Lokayukta: anti-corruption watchdog
The national focus on setting-up the anti-corruption watchdog, the Lokpal at the Centre, may provide the much needed impetus for the "toothless" Lokayuktas in states, who consider themselves as merely "paper tigers who can only name and shame."india Updated: Aug 28, 2011 02:13 IST
The national focus on setting-up the anti-corruption watchdog, the Lokpal at the Centre, may provide the much needed impetus for the "toothless" Lokayuktas in states, who consider themselves as merely "paper tigers who can only name and shame."
Barring Karnataka and Delhi to an extent, the institution Lokayukta in 18 states, with Gujarat becoming the 19th on Friday, has largely turned out to be a post-retirement employment for retired judges so far.
One of the main reasons why the Lokayuktas have failed to make a mark across the states is the lack of uniformity about their selection and functioning.
In some states, chief ministers come under the ambit of the Lokayukta, while in some others they do not. Since Lokayuktas are set-up in states on the basis of a law defining their composition and role made by the respective state assemblies, the anti-corruption ombudsman in states has been reduced to a ceremonial post.
This issue was raised at the all-India Lokayuktas conference held in Bhopal in last October, in the presence of the then law minister M Veerappa Moily. "It has been seen in a majority of states, which have Lokayuktas that our jurisdiction is confined to probing corruption cases only against ministers and MLAs. By excluding public servants, the entire purpose has been lost. Wherever there are allegations of corruption, the Lokayukta alone should have the power to investigate," stated the resolution passed at the conference.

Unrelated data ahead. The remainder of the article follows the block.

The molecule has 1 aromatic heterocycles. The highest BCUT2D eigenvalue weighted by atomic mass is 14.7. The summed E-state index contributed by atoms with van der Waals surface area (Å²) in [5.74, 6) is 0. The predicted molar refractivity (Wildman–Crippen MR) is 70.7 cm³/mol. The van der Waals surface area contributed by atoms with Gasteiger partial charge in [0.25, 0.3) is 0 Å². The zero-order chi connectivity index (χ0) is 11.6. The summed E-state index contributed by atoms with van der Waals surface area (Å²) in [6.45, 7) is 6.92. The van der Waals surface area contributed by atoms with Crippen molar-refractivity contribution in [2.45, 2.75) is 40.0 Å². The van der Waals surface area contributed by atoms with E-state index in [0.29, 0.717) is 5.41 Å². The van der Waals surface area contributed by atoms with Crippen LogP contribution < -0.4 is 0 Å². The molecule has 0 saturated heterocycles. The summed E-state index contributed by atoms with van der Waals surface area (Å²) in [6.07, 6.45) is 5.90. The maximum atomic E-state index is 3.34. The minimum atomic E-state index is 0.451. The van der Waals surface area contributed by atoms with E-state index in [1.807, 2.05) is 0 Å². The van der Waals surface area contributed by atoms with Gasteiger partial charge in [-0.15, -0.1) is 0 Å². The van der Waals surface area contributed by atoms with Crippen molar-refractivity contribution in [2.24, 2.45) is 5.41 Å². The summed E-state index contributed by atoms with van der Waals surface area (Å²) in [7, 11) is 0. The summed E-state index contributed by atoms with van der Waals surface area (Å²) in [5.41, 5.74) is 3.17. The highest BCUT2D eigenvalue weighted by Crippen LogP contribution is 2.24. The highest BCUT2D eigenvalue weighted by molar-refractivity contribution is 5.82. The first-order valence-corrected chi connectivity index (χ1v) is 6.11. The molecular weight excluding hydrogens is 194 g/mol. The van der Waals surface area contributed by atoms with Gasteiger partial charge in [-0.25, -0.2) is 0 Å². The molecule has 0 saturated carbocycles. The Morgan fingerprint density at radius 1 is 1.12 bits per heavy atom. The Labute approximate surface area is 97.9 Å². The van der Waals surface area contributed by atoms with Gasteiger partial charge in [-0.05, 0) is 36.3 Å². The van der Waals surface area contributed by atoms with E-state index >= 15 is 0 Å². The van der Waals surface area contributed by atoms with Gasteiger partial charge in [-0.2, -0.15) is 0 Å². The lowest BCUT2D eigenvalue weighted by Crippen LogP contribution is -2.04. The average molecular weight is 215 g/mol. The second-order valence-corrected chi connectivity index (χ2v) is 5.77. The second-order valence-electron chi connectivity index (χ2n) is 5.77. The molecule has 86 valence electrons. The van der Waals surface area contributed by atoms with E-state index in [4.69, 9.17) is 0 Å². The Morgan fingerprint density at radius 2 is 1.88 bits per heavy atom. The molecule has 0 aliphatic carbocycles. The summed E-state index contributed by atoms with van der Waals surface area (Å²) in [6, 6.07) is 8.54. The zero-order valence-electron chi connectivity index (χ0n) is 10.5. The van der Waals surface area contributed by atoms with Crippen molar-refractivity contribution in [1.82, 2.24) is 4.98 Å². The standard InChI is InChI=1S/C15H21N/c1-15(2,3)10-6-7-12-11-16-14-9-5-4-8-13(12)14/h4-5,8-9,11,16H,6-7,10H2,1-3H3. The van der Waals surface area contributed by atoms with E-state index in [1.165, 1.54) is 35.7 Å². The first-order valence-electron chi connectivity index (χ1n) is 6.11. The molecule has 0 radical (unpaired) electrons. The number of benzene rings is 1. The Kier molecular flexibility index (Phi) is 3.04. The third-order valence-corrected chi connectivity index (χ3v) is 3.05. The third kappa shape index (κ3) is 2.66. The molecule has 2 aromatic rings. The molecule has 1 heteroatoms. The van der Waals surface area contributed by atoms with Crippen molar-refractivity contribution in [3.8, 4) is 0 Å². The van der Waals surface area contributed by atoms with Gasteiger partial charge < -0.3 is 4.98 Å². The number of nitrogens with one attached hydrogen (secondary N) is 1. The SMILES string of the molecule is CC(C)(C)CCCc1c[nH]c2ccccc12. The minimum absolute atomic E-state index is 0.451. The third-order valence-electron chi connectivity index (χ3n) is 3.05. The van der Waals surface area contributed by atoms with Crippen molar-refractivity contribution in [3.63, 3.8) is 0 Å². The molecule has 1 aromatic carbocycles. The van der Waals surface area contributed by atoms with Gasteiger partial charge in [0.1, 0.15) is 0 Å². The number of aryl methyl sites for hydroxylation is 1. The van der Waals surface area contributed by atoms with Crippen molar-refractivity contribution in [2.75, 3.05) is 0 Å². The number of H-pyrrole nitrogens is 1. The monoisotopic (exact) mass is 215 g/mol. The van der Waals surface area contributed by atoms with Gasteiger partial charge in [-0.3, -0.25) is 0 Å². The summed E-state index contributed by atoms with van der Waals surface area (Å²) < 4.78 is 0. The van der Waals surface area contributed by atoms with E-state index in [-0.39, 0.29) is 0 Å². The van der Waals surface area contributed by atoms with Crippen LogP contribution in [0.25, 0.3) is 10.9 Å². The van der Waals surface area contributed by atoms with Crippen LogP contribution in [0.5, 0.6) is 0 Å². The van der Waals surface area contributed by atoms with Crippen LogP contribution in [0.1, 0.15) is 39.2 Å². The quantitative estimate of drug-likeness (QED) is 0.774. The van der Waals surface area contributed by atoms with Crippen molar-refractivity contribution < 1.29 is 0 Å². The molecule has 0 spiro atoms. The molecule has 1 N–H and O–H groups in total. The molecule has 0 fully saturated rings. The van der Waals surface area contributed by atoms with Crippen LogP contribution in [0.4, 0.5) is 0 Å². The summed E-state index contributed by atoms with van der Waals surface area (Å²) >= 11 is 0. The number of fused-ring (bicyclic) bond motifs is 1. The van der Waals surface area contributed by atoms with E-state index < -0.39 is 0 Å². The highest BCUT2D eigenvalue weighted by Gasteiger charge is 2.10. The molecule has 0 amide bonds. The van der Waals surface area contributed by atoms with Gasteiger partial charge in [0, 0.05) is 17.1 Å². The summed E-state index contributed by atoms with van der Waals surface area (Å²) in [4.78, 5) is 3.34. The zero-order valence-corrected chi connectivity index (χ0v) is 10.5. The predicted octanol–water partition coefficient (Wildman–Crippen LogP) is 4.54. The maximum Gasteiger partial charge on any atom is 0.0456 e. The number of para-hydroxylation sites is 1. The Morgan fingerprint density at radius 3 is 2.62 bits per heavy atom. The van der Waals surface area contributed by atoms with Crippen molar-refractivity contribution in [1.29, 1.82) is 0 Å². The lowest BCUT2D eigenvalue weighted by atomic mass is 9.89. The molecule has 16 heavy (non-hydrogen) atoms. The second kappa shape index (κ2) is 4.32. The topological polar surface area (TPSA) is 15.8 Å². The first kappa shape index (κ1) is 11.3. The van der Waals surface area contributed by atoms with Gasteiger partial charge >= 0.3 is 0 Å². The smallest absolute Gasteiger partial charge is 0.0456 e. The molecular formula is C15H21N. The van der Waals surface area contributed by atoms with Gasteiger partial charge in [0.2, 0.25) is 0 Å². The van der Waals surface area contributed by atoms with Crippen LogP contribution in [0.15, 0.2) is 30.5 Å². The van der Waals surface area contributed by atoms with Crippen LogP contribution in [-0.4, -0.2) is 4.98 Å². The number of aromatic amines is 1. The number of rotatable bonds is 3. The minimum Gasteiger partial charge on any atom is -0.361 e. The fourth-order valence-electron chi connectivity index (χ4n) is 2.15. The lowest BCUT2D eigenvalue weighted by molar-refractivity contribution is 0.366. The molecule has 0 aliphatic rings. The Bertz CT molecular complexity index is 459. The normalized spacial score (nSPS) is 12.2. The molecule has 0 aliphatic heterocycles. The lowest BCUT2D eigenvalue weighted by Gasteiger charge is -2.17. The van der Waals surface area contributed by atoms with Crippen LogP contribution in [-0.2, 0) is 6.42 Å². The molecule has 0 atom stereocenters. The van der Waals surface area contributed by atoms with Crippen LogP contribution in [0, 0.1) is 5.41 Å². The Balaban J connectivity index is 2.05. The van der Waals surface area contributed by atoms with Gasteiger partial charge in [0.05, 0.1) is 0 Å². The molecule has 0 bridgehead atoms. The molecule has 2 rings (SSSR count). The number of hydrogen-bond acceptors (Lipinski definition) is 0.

According to the Lokayukta of Delhi, Justice Manmohan Sarin, who is the chairman of the Lokayuktas committee, they need financial and administrative autonomy along with powers to search and seize. "Our experience shows that in the absence of police and investigative powers, we feel frustrated and this needs to be addressed," he said.
Justice Sarin added, "We are already called toothless tigers who can merely name and shame and do nothing more. Why curtail us further?" There have been instances of state governments threatening the Lokayuktyas with curtailing their powers, in case they persisted with investigations into allegations against the ruling party or officers close to them. Lokayukta
"I can speak from my personal experience that this has been a major deterrent in the way of Lokaykutas functioning effectively," said Justice Santosh Hegde, the former Karnataka Lokayutka.
He is of the view that the solution lies in having a single law for the Lokpal at the centre and Lokayuktas in states.
"There is no problem in the centre enacting a model law for the states, which would clearly lay down the guidelines for the appointment and functioning," he said.